A former spokesman for the Airline Union. Bekele Dumecha told AP that he had met more than a dozen workers for over six years who had been beaten at the same detention center, including one of the alleged victims identified by Yeshanew. Dumecha said he saw this person an hour after his release.

"He could not go right," said Dumecha, who now lives in Minnesota and also seeks asylum. "He was mentally and physically destroyed."

Human Rights Watch said in an April report that torture in prisons and "unmarked detention centers" in Ethiopia has long been a "serious and inadequately reported issue" personally interviewed three airline employees who claimed three years ago to have been tortured by the government.

"It was about maintaining the positive image of the company and the country," said HRW researcher Felix Horne. "Many people who tried to speak out against government-controlled companies were inevitably jailed and beaten up."

In its statement, Ethiopian Airlines denied that there is a torture detention center and offered to show an AP reporter on the grounds. After AP searched for such a tour last week, Ethiopian officials said the organization would take several weeks.

Yeshanev's allegations are the recent ones that put other factors in the limelight than what is at the heart of Max Crash investigations. A system on the aircraft called MCAS for the maneuvering characteristic augmentation system, which automatically pushes down the nose of the aircraft when there is a risk of stalling they have fought against it. Regulators have dropped nearly 400 Type 737 Max aircraft while Boeing is trying to fix it.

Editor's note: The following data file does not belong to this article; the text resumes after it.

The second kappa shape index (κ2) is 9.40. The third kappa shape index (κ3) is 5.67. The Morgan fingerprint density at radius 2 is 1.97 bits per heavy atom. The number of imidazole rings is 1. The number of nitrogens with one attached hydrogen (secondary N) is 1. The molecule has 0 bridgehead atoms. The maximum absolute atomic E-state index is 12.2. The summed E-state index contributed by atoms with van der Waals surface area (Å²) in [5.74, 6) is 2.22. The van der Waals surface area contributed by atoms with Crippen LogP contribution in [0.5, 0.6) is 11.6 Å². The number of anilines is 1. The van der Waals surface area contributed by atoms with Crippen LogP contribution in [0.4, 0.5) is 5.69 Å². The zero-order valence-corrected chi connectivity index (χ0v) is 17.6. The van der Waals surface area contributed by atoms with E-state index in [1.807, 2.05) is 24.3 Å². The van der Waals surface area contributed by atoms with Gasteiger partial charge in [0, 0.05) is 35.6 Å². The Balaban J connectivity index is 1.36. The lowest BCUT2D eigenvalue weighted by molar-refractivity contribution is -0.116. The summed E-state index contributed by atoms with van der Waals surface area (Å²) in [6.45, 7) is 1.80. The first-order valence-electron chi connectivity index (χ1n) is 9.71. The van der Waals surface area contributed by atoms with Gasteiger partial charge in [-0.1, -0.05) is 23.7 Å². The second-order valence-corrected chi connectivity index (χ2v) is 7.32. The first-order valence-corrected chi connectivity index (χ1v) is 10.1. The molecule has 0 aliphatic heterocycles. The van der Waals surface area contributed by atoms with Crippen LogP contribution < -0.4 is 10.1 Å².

Another whistleblower from Ethiopia, the experienced pilot Bernd Kai of Hoesslin, told the AP in May that he had asked for support from the top executives of Ethiopia following the crash of Lion Air in Indonesia. Better pilot training on Max. Predictions that if the pilots are not sufficiently familiar with Boeing's protocols to disable the autopilot system in the event of a misfire, "it will certainly crash".

The pilots followed all the steps Boeing prescribed. However, the preliminary report on the crash has shown that they deviated from the guidelines and made other mistakes, in particular flying the aircraft at unusually high speed and inexplicably reactivating the anti-stall system shortly after manual oversteer. Six minutes into Max's flight, the plane crashed into the ground with passengers from nearly a dozen countries about 60 kilometers from the airport.

"I Must Reveal the Truth"

39-year-old Yeshanew has a high price for the decision to become a whistleblower. He leaves relatives and a job he described as a "dream of my life", one with prestige and a salary sufficient to buy a three-story home. He is not sure what job he can get in the US or if he is granted asylum at all.

Ultimately, he has the dream to return to his native Ethiopia and even back to work Ethiopian Airlines.

"I need to reveal the truth and reality to the world for the airline to be repaired," he said, "because she can not continue as it is now."